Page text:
14. HaHa! You are so right! And with me as well they checked for all sorts of other things because they found it strange it could happen while sitting or lying down even but all the tests come back NCS. And yes, now it's just avoid this and that situation and do this if you get into it. Just like you said. They put me on a beta blocker for a while but it didn't help and they said was just preventative so that I didn't have an arythmia or something during an episode and everything else they've tried has lowered my BP too much and mine already runs normally very low so that was dangerous. They then talked about me eating more salt but I hate salt and it makes my face itch and makes me not want to eat so I may be slightly allergic and besides not eating is worse than not eating salt.

    Thanks for your comments - you have lifted my spirits!

  15. Ah yes, the salt treatment. I've heard that one from time to time. My little incident on the plane a few months ago sent me back into the doctors for another round of tests. This time they tried an electrophysiology test as well as a tilt-table test. The EP test is the one where they send electrical signals through your heart actually trying to induce an arrythmia. That was a party. With that test I got the feeling the Doctors are thinking "hey let's tinker with this and see what happens". They didn't seem to find much of interest with the EP test, so then it was on to the tilt-table. They finally got me to pass out by giving me some kind of nitrate (nitro-glycerin?) and tilting me up on the table. Within 2 or 3 minutes I told them "Yup, I'm going to pass out". Seconds later I was waking up in a nautious haze. It turns out they could have skipped the tests and just showed me the medical bill I'd get, that would have made me pass out too. Anyway, end result of all this has been the cardiologist telling me it would be a good thing for me to increase my "salty snack intake". I love salt, and will gladly do that, but I don't think that's gonna do the trick. It seems like a strange thing for them to suggest, since I'm already on medication for borderline high blood pressure. Why would I take medication to lower my bp, and then eat more salt to increase it? Waaaaa? I have an appointment with this cardiologist in a few weeks and I'll find out more. Things get curioser and curiouser.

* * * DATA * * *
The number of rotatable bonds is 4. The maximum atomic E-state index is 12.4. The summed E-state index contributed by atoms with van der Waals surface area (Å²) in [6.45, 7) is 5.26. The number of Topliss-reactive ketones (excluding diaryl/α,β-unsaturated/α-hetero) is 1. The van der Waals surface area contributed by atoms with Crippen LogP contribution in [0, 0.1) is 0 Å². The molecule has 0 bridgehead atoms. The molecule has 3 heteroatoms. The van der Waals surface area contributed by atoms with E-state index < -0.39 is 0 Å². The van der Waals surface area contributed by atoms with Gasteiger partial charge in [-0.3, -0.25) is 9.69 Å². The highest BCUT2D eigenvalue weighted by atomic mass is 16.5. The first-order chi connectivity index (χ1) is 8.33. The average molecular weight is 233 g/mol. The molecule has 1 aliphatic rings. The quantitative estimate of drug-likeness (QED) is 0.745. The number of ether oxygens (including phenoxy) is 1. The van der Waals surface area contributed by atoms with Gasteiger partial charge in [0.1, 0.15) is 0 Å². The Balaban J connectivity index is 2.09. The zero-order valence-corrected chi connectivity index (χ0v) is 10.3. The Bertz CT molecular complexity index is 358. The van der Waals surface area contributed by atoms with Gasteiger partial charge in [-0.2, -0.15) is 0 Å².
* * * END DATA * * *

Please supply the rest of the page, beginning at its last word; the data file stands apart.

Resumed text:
16. I totally disagree with the increase the salt in your diet diagnosis. I can't handle salt - makes my face itch and I find salty foods make me not eat much and then I lose weight - too much weight! - PROBLEM! I was put on a medication SO many years ago that was salt based, before my NCS diagnosis, and I lost so much weight I went down to 80 pounds - so not a good idea for me.